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Year : 2018  |  Volume : 1  |  Issue : 2  |  Page : 48-57

Platelet concentrates as an adjunctive therapy for medication-related osteonecrosis of the Jaw: A systematic review and meta-analysis

1 Department of Biomedical, Surgical and Dental Sciences, University of Milan; Dental Clinic, IRCCS Galeazzi Orthopedic Institute, Milan, Italy
2 Department of Biomedical, Surgical and Dental Sciences, University of Milan; Dental Clinic, IRCCS Galeazzi Orthopedic Institute, Milan, Italy; Faculty of Dental Surgery, I.M. Sechenov First Moscow State Medical University, Moscow, Russia

Correspondence Address:
Prof. Massimo Del Fabbro
IRCCS Istituto Ortopedico Galeazzi, Via Riccardo Galeazzi 4, Milan 20161
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Source of Support: None, Conflict of Interest: None

DOI: 10.4103/GFSC.GFSC_19_18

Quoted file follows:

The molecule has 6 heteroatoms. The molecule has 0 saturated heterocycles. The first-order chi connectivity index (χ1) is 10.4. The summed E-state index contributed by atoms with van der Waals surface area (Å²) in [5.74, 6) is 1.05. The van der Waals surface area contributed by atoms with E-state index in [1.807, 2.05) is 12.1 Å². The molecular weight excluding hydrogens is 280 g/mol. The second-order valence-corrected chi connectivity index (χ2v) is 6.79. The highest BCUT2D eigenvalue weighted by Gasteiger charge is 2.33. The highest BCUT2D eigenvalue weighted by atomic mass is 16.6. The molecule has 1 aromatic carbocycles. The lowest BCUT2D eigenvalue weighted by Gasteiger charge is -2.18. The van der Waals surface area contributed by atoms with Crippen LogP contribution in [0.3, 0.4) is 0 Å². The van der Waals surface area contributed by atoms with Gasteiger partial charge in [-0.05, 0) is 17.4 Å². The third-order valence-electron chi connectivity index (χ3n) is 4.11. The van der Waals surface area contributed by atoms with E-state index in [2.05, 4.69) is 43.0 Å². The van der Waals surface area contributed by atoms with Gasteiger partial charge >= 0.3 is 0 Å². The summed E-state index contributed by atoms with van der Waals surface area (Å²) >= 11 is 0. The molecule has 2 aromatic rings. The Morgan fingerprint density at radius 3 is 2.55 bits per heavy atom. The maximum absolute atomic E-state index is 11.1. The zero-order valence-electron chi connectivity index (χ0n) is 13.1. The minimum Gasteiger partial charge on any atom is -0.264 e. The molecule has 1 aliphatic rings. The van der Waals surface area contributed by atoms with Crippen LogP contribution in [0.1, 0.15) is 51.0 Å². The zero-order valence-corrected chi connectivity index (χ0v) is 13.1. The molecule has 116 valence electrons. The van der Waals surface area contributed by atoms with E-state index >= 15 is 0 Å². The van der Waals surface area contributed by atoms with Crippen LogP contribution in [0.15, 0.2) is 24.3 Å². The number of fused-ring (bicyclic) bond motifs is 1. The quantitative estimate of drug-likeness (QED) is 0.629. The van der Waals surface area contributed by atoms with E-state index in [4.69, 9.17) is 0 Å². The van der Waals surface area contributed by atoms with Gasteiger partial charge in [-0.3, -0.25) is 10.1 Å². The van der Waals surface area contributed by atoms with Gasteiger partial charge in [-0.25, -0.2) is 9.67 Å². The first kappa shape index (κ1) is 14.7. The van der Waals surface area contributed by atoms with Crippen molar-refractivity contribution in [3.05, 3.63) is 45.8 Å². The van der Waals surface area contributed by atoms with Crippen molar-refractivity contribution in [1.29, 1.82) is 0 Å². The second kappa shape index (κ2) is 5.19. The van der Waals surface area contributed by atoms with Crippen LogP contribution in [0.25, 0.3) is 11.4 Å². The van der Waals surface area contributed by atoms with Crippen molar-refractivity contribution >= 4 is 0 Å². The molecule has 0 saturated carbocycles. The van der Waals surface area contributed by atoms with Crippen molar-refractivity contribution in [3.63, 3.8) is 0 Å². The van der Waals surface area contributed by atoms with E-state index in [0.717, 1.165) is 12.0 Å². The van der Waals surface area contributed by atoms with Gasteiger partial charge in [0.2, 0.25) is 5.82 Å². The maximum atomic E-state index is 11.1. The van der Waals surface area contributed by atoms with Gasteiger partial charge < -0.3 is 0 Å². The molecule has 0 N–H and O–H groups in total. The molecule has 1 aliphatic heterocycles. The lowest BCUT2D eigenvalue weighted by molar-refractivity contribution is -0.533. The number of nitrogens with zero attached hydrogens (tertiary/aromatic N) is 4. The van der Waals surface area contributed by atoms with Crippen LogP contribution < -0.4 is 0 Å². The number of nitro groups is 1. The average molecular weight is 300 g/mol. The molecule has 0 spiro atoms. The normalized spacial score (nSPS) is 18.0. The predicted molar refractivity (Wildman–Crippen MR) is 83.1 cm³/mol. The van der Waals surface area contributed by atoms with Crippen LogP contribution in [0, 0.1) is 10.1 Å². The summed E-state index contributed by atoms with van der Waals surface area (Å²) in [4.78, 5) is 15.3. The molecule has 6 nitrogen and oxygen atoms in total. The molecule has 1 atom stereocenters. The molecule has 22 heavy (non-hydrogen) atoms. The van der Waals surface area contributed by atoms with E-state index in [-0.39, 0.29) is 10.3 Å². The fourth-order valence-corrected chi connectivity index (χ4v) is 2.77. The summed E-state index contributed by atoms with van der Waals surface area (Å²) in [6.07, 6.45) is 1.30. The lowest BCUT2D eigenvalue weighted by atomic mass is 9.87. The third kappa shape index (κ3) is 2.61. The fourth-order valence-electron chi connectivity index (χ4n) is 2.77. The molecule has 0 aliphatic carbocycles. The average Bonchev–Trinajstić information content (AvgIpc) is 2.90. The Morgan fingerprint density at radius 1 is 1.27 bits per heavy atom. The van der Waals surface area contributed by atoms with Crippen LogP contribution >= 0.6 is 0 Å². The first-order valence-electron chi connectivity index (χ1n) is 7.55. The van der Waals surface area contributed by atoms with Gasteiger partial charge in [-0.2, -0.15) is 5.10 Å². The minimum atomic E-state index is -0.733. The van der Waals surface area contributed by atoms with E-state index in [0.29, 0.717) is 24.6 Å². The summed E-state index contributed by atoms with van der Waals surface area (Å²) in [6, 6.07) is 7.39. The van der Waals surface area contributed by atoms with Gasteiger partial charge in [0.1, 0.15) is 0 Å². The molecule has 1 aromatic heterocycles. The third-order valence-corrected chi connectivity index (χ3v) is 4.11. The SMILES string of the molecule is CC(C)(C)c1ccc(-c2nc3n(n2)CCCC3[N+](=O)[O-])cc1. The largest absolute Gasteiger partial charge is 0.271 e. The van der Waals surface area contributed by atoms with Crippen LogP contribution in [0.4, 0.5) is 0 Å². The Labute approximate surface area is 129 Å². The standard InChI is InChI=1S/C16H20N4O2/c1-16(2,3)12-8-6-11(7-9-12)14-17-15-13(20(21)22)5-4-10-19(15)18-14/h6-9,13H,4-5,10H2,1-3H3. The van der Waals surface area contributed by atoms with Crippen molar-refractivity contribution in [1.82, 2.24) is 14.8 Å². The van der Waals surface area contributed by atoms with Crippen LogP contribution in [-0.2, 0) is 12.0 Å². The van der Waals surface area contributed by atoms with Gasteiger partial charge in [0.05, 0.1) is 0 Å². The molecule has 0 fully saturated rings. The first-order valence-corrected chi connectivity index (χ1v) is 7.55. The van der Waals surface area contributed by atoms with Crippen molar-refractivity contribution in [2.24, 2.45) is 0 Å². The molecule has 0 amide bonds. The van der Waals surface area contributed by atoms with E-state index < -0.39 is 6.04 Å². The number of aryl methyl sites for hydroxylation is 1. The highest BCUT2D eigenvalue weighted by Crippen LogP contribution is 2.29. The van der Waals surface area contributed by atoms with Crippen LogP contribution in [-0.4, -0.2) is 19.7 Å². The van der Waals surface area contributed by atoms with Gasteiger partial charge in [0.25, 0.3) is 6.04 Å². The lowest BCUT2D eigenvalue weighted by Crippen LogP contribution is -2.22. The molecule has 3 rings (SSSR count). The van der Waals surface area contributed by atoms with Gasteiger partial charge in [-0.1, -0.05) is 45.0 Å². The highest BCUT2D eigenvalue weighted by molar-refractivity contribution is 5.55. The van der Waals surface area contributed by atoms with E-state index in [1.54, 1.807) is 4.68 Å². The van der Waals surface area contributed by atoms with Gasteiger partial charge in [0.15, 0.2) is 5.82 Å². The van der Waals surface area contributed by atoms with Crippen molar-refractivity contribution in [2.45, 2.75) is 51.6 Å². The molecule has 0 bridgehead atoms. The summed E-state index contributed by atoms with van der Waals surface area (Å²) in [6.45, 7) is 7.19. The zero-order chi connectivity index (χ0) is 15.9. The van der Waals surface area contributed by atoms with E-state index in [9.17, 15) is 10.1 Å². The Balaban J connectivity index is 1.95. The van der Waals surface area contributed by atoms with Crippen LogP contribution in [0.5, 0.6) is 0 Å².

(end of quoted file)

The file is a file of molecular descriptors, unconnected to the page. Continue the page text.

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Medication-related osteonecrosis of the jaw (MRONJ) is a drug-related adverse event consisting of progressive bone destruction in the maxillofacial region of patients under current or previous treatment with antiresorptive or antiangiogenic medications. Autologous platelet concentrates (APC) demonstrated to enhance bone and soft-tissue healing in many oral surgery procedures. This systematic review aimed to evaluate APC effect for treatment and prevention of MRONJ in patients under antiresorptive therapy. An electronic search was performed on MEDLINE, Scopus, Web of Science, and Cochrane databases using specific search terms, combined with AND, OR. Both prospective and retrospective studies with at least three patients and 3 months' follow-up were included, and they underwent data extraction and risk of bias assessment. When possible, a meta-analysis was undertaken. Eighteen studies reporting on 946 patients were included in this study. Postsurgery follow-up ranged from 3 to 94 months. The adjunct of APC in MRONJ treatment significantly reduced osteonecrosis recurrence with respect to control (P = 0.001). APC was also beneficial for MRONJ prevention, being associated with a lower MRONJ incidence after tooth extraction (P = 0.03). Heterogeneity was found regarding medication type, clinical indication, triggering factors, study design, follow-up duration, type of APC, and outcomes adopted to evaluate treatment success. Although the results of this review must be cautiously interpreted, due to the low-evidence level and limited sample size of the studies included, they are suggestive for possible benefits of APC when associated with surgical procedures for treatment of MRONJ. To confirm such indication, further prospective comparative studies with large sample size are urgently needed.

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